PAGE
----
Educators want level playing field between charter and traditional schools

Charter schools and traditional public schools differ in many respects.

One difference of no small importance is teacher certification.

"Charters are a great idea when done correctly," said Mike File, Mohave County superintendent of schools.

"My idea of leveling the playing field is when public education has the task of hiring certified individuals that meet all of the requirements of the Arizona Department of Education's Certification Unit, as opposed to charter schools which can hire anyone off the streets.

That is where most of the discrepancies between the two begin."

"Charters, by their nature, are not supposed to refuse enrollment of children.

But because of class sizes they set, enrollment may be reached so they can deny admission and put the student on a waiting list."

File said traditional public schools must take in all students when they apply, whether classes swell to 33 students or 55.

Betty Rowe, director of the Kingman Academy of Learning, said her district hires only certified teachers.

That was put into the district charter when the KAL opened seven years ago.

But having the option of hiring certified or uncertified teachers is important to charter schools, according to Kristen Jordison, executive director of the state Board of Charter Schools.

"If someone has an idea or philosophy that may work well, the charter school concept allows parents to put it into practice," Jordison said.

"One example would be the Montessori curriculum.

It has been around for about 100 years and is attractive to some parents because it offers more self-directed learning."

Charter schools have an edge over traditional public schools when it comes to funding.

A charter district receives same-year funding based on per-pupil count.

Charter schools have no tax base, unlike traditional public schools that receive a portion of their funding from local property taxes.

"Districts are paid on prior year student count, but if attendance drops by more than 5 percent they don't take a full hit," Jordison said.

"On the other hand, if they have growth in the current year they're funded on the growth amount, so it is adjusted.

"Charters are only funded based on the number of students they teach.

If a charter school had 500 students last year, but only 250 this year they're only paid for 250, so there's no graduated funding scale."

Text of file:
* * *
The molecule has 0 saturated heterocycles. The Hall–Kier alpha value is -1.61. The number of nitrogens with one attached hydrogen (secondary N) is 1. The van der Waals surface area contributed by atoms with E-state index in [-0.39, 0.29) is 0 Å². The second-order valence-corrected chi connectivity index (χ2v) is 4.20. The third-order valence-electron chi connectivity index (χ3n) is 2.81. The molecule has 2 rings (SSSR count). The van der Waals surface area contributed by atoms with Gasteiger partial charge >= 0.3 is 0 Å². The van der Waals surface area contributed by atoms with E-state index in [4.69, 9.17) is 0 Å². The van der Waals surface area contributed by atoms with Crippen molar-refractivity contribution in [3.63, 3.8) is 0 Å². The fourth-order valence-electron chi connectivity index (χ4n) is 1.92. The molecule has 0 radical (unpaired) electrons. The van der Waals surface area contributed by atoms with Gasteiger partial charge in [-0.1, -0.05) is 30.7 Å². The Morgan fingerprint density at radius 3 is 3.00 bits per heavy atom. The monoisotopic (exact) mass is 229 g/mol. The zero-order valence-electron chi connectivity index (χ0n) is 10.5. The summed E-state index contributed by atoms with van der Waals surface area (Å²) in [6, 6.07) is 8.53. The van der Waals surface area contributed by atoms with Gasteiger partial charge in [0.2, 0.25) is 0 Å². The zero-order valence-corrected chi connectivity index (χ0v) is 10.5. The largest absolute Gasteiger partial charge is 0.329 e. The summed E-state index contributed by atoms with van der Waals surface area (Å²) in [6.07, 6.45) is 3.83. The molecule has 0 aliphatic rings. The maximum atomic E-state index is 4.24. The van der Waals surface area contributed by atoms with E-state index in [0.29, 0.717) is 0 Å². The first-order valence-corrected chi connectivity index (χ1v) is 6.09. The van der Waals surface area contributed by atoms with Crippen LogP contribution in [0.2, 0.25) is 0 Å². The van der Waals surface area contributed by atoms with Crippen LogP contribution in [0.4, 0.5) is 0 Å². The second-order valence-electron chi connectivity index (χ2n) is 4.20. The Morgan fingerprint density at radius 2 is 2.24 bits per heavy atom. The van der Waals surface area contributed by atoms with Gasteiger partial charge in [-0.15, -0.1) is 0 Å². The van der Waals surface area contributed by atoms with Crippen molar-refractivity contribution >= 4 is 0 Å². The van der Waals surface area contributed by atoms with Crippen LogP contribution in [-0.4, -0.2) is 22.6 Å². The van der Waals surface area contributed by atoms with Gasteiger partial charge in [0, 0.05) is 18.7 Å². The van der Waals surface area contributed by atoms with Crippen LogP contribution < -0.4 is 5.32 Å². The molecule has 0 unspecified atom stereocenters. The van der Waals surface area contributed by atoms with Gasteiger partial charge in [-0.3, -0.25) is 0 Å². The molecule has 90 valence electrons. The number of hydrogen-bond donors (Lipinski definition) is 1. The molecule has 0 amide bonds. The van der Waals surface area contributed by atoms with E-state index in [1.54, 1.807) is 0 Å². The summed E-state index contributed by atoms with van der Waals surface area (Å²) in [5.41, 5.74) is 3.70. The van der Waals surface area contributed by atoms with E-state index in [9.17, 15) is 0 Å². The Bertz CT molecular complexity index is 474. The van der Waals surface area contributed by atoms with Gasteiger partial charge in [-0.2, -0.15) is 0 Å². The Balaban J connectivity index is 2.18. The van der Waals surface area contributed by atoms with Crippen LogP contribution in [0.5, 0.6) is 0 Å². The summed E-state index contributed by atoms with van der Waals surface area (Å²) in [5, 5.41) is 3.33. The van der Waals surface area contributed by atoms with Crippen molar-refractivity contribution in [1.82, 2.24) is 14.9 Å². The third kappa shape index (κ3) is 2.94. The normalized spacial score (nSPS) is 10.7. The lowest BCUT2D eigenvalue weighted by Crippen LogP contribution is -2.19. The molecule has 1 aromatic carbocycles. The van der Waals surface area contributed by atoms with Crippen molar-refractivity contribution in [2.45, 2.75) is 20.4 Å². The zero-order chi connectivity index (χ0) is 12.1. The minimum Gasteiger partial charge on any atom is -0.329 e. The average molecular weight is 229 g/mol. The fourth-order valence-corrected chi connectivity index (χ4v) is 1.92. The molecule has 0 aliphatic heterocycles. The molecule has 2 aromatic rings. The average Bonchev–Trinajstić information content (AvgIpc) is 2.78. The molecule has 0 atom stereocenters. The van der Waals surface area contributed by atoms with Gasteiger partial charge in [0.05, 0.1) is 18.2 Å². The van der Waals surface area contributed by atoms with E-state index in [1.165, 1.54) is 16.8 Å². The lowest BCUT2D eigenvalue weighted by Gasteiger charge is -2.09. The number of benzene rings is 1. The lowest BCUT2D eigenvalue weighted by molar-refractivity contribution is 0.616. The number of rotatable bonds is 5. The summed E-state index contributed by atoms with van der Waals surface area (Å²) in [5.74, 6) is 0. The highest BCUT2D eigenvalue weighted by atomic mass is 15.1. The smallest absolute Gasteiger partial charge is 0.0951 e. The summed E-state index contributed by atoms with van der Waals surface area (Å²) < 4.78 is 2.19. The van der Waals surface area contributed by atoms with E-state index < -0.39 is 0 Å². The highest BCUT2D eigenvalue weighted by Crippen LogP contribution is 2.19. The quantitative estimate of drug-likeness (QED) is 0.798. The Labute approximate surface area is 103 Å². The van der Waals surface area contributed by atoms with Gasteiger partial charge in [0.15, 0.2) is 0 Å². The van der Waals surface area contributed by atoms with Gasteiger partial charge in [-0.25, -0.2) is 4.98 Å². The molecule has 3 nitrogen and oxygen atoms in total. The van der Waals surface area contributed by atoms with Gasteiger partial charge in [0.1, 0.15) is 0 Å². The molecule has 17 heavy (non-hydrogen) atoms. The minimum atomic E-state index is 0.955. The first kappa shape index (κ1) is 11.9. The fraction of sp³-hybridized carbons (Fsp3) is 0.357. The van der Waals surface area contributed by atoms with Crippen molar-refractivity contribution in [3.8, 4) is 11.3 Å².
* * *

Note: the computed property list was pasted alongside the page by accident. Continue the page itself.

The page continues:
Pat Dallabetta, regional director of NAU-Mohave, said the formula is a disparity that needs to be dealt with because it hurts the way in which traditional public schools operate.

"It makes planning difficult and to deal with unique situations in regular public schools," Dallabetta said.

"The state is now in a deficit spending situation, which affects all funding for public schools so they should deal with same-year funding."

File agreed that charter schools do better in the area of funding.

"Any time you have knowledge up front of money, you can budget and project much easier than if you rely on 100 days out and wonder if you're going to have the money to cover programs you've started," File said.

"This is another huge discrepancy between the two."

File said an education reform bill is under consideration in the state Legislature to implement the Arizona Learns program, and its passage would level the playing field between charter schools and traditional public schools.

It deals with accountability and procedures all schools would have to follow to be considered a passing school by the state Department of Education.

"If you're a failing school it says what could happen to your district," File said.

"The district could be taken over and possibly unified with another district.

"If you're a failing charter school, the end result is that your charter could be taken away."

Dallabetta said he appreciates good teachers, whether in regular public schools or charter schools.

He also recognizes that in order to survive financially charters operate under different rules.

But he added public schools must jump through more hoops than charter schools and that is not right.

"For the whole system to work, the rules must be the same," Dallabetta said.

"I am not against the concept of competition, but you can't compete by different rules."